远兄的剖析、表态 is mighty ubiquitous and omnipresent both at home and abroad, isnt' it?
Operation Bloody Nose :
A preventive U.S. attack in Korea, especially if it were undertaken unilaterally by Washington and even more so if it led to general war, would change everything, write Michael O'Hanlon and James Kirchick. The entire logic of U.S. extended deterrence and alliance solidarity will be put into serious doubt. This post originally appeared in The Hill.
Is President Trump really considering a preventive military action of some kind after the Olympic season is over in Korea?Michael E. O’HanlonDirector of Research - Foreign PolicyCo-Director, Security and StrategySenior Fellow - Foreign Policy, Center for 21st Century Security and IntelligenceThe Sydney Stein, Jr. ChairMichaelEOHanlonJames KirchickVisiting Fellow - Foreign Policy, Center on the United States and Europe, Project on International Order and Strategyjkirchick
National Security Advisor H.R. McMaster has just denied that possibility, telling a bipartisan group of senators last week that the administration has no plans to carry out a so-called “bloody nose” attack against North Korea to constrain its nuclear weapons or long-range missile programs.
But the idea has been circulating too long to be put to rest quite that easily, and President Trump has just kept it alive at the CPAC conference on Friday in Washington by stating that if sanctions against North Korea fail, we may have to consider “Phase 2.”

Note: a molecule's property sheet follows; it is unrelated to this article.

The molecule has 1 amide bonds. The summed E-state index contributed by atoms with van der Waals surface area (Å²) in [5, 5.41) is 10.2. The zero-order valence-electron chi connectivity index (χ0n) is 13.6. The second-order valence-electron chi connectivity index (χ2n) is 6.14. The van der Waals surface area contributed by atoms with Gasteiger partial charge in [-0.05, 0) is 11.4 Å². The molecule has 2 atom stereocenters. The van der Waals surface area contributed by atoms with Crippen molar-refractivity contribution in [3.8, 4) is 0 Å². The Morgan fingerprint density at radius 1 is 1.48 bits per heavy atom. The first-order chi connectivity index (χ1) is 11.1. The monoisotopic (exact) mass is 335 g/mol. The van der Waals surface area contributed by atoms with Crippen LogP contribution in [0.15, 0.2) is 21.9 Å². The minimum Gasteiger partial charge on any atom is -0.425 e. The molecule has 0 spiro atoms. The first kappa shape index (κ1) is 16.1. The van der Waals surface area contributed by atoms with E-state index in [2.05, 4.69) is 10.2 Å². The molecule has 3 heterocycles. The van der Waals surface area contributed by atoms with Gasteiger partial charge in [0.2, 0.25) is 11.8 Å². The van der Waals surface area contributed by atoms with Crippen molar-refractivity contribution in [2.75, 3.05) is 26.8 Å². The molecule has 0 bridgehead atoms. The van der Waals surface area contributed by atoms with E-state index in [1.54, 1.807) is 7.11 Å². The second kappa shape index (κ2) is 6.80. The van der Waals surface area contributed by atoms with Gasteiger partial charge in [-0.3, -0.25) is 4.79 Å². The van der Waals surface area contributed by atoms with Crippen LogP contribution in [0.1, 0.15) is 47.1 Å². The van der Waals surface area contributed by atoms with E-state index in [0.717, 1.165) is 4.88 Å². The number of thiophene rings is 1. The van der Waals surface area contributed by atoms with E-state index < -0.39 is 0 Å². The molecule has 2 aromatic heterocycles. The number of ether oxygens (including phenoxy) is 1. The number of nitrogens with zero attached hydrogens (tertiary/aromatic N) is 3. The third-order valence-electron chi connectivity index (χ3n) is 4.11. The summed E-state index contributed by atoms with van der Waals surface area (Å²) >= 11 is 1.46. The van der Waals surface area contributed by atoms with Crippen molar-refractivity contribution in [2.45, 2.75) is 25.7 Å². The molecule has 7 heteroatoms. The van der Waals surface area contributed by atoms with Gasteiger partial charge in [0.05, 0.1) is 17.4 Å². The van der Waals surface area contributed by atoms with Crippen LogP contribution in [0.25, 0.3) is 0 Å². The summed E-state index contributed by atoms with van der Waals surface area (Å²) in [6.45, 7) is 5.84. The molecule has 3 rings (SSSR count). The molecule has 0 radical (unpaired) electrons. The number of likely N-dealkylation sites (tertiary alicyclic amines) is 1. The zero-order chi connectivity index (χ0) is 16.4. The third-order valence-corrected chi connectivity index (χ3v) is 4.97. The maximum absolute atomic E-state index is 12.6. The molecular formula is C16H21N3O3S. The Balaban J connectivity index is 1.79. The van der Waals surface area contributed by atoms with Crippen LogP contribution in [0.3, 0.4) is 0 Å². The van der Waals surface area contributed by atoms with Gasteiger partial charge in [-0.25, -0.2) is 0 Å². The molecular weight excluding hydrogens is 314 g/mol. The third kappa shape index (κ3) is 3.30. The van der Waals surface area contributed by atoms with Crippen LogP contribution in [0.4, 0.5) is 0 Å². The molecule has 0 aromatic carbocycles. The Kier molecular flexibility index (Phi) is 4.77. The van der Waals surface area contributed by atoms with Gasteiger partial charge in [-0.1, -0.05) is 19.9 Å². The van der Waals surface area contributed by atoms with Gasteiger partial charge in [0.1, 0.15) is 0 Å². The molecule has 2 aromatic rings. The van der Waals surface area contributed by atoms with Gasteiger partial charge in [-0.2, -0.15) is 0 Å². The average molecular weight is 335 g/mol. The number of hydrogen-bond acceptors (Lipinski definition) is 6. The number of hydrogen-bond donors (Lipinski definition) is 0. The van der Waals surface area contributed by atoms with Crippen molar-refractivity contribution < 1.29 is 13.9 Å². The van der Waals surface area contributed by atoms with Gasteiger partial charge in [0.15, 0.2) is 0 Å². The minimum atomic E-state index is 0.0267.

Some of the options Trump might consider—shooting down future North Korean missile launches, destroying uranium enrichment centrifuges, enforcing U.N. sanctions with forcible naval action near North Korean coasts—have at least a superficial allure.
Parts of the administration also may think a “bloody nose” attack would leave Pyongyang with few good retaliatory options, making it likely that Kim Jong-un would simply accept his punishment and then behave with more restraint going forward.
This possible strategy is dubious on many grounds. But as others have observed, the central reason is this: Militarily, even if it could slow North Korea’s ability to threaten North America with long-range, nuclear-tipped missiles, it could not eliminate Kim’s existing arsenal of perhaps dozens of nuclear bombs plus a suite of shorter-range missiles that could probably carry them to points throughout the region.
If Kim did decide to retaliate, an action-reaction spiral could ensue.
If Kim did decide to retaliate, an action-reaction spiral could ensue that might lead to nuclear attacks against South Korea or Japan, whether or not that was Kim’s initial intent. Wars, once started, tend to escalate. The imperfect missile defenses in place in Korea and Japan might not be enough to intercept all that was incoming. Nuclear detonations over cities could well occur.
特朗普总统 真的考虑过在韩国奥运季节结束后采取某种预防性军事行动吗？迈克尔·奥汉隆研究总监- 外交政策安全与策略联席主管高级研究员- 外交政策，中心21世纪安全和情报小悉尼·斯坦因（Sydney Stein，Jr.）迈克尔·埃汉隆詹姆斯·基尔奇克客座研究员- 外交政策，美国和欧洲中心，国际秩序与战略项目吉基奇克